The 10-year fell 1-25/32, raising its yield to 3.717 percent and the two-year's yield rose to 1.621 percent. Treasurys sold off on expectations of new debt supply and after a weak reception in an auction for a 10-year note issue.
Miller Tabak's Tony Crescenzi, who follows credit markets, said he saw "compelling signs today suggesting glimmers of light" in the credit markets. He also pointed to the spike in Treasury yields, a drop in the 10-year swap rate and the fact that Fannie Mae sold T-bills well below recent revels. "All of these suggest a movement toward risk taking," said Crescenzi in a note.
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Not everyone I spoke to was as optimistic about the credit markets, but it would make sense for a thaw to start as a slow trickle instead of a gusher.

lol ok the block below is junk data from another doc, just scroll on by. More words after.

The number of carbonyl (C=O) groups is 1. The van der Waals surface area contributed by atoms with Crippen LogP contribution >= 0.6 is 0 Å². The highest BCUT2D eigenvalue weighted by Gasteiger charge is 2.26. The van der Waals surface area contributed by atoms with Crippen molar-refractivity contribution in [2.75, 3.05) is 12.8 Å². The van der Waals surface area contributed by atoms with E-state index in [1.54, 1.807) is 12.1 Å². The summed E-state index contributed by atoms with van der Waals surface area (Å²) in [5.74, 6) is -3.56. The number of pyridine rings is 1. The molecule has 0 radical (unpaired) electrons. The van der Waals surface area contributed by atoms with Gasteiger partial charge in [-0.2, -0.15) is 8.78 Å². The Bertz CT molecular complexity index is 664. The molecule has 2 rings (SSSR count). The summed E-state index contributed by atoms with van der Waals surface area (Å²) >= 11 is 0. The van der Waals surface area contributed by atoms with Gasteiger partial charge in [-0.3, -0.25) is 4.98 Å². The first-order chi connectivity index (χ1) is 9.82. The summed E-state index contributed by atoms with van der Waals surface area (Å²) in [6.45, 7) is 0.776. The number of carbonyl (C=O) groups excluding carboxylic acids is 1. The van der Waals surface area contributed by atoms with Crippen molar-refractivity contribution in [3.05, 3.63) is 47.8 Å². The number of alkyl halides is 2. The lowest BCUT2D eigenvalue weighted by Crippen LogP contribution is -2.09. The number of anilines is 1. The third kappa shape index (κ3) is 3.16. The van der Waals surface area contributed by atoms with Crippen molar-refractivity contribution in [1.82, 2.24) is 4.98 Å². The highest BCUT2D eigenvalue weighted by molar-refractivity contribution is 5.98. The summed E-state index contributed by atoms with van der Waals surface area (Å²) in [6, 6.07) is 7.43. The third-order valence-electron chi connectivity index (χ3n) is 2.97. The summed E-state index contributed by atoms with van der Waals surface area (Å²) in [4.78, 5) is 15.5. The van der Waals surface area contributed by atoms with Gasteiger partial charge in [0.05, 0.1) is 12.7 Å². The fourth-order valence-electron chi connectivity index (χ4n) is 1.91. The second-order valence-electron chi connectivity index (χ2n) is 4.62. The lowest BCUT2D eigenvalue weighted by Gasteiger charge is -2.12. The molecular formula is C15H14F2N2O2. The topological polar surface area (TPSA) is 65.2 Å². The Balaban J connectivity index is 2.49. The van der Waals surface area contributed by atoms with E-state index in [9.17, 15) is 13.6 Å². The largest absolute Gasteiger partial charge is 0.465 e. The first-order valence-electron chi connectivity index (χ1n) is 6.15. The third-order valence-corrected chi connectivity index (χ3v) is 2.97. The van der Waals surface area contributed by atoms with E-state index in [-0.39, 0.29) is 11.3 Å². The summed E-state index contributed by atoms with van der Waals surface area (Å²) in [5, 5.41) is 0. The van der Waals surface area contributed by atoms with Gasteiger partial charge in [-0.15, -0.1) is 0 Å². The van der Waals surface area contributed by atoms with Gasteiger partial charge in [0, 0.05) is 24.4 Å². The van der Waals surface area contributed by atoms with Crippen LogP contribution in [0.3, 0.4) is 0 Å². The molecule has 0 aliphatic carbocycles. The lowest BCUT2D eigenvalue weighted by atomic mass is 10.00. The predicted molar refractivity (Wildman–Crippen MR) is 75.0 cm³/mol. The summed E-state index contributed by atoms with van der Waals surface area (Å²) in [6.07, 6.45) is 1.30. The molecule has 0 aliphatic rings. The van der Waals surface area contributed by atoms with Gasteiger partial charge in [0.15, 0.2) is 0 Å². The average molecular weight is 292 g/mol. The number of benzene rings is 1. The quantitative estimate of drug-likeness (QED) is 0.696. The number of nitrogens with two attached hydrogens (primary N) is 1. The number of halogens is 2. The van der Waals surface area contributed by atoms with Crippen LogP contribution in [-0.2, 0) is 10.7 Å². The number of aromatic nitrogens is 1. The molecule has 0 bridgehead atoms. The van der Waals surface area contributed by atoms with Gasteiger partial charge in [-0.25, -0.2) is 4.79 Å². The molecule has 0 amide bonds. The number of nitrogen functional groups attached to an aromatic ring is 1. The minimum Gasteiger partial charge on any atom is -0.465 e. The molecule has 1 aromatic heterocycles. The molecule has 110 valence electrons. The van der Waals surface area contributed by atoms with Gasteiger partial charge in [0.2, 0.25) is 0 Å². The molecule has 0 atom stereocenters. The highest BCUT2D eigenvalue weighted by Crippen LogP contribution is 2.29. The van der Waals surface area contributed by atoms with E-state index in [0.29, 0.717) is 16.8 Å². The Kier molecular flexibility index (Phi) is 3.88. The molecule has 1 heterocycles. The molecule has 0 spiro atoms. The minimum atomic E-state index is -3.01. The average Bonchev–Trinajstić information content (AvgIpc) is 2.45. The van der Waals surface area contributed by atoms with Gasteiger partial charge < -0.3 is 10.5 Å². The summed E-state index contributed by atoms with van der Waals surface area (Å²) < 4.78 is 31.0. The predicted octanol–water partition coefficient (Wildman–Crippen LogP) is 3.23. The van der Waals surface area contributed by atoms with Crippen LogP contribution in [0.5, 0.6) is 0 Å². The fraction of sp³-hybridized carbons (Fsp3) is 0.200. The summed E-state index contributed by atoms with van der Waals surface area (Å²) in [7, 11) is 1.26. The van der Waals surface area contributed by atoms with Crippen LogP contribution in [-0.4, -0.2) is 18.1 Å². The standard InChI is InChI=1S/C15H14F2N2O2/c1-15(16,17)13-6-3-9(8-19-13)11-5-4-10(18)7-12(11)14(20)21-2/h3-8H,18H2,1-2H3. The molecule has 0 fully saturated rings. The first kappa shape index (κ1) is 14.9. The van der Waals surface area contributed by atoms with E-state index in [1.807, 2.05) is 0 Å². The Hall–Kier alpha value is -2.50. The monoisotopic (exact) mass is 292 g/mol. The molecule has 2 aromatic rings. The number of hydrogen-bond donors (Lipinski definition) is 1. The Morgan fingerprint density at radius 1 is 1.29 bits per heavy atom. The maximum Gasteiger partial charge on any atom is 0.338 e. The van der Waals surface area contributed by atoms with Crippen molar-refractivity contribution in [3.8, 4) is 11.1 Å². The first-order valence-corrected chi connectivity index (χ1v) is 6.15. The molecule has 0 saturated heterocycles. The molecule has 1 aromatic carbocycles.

In the mortgage market, Smith Breeden's John Sprow said there was less volatility. "In my neck of the world, it's surprisingly non volatile," he said. That would be commercial mortgages and subprime.
"We moved the volatility to equities and now Treasurys. Various non-agency mortgages were moving 2, 3, 4 percent, and they're not any more, and they haven't been for two weeks," said Sprow. He said it may be meaningful that since it was the subprime mortgage arena that started the credit crunch and it was the fist signs of strain, that it has gotten to be pretty quiet. "Ultimately, it may play out that subprime is the first to show stability. It was the first to go down."
CNBC's Charlie Gasparino reported that federal officials were pushing Citigroup and Wells Fargo to end their tug-of-war over Wachovia and reach an agreement on how to break up the bank.
Walgreen, after the bell, said it was giving up on its $75 per share bid for Longs Drug Stores after Longs sided with CVS Corp's $71.50 per share offer.
In earnings news, Chevron gives an interim update Thursday.